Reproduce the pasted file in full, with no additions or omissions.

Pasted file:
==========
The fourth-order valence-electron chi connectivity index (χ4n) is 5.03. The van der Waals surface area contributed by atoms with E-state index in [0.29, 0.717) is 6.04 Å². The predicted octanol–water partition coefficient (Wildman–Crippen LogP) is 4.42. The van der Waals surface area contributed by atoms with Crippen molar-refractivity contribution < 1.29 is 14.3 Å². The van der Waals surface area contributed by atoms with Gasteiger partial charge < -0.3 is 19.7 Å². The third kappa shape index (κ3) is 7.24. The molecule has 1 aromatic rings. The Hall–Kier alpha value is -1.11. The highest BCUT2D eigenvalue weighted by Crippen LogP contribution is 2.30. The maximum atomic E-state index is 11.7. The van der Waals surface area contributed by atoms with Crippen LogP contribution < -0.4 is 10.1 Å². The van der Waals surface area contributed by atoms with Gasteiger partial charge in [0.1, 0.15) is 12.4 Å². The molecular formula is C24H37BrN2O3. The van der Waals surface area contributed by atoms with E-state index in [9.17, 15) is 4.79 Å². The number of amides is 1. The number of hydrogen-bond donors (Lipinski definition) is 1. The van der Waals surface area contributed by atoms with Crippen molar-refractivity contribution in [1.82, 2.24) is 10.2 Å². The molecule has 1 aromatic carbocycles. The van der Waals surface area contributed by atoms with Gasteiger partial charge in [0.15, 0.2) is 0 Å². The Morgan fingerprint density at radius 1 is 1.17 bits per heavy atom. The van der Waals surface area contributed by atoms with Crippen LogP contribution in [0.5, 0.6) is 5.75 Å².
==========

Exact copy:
The fourth-order valence-electron chi connectivity index (χ4n) is 5.03. The van der Waals surface area contributed by atoms with E-state index in [0.29, 0.717) is 6.04 Å². The predicted octanol–water partition coefficient (Wildman–Crippen LogP) is 4.42. The van der Waals surface area contributed by atoms with Crippen molar-refractivity contribution < 1.29 is 14.3 Å². The van der Waals surface area contributed by atoms with Gasteiger partial charge < -0.3 is 19.7 Å². The third kappa shape index (κ3) is 7.24. The molecule has 1 aromatic rings. The Hall–Kier alpha value is -1.11. The highest BCUT2D eigenvalue weighted by Crippen LogP contribution is 2.30. The maximum atomic E-state index is 11.7. The van der Waals surface area contributed by atoms with Crippen LogP contribution < -0.4 is 10.1 Å². The van der Waals surface area contributed by atoms with Gasteiger partial charge in [0.1, 0.15) is 12.4 Å². The molecular formula is C24H37BrN2O3. The van der Waals surface area contributed by atoms with E-state index in [9.17, 15) is 4.79 Å². The number of amides is 1. The number of hydrogen-bond donors (Lipinski definition) is 1. The van der Waals surface area contributed by atoms with Crippen molar-refractivity contribution in [1.82, 2.24) is 10.2 Å². The molecule has 1 aromatic carbocycles. The van der Waals surface area contributed by atoms with Gasteiger partial charge in [0.15, 0.2) is 0 Å². The Morgan fingerprint density at radius 1 is 1.17 bits per heavy atom. The van der Waals surface area contributed by atoms with Crippen LogP contribution in [0.5, 0.6) is 5.75 Å².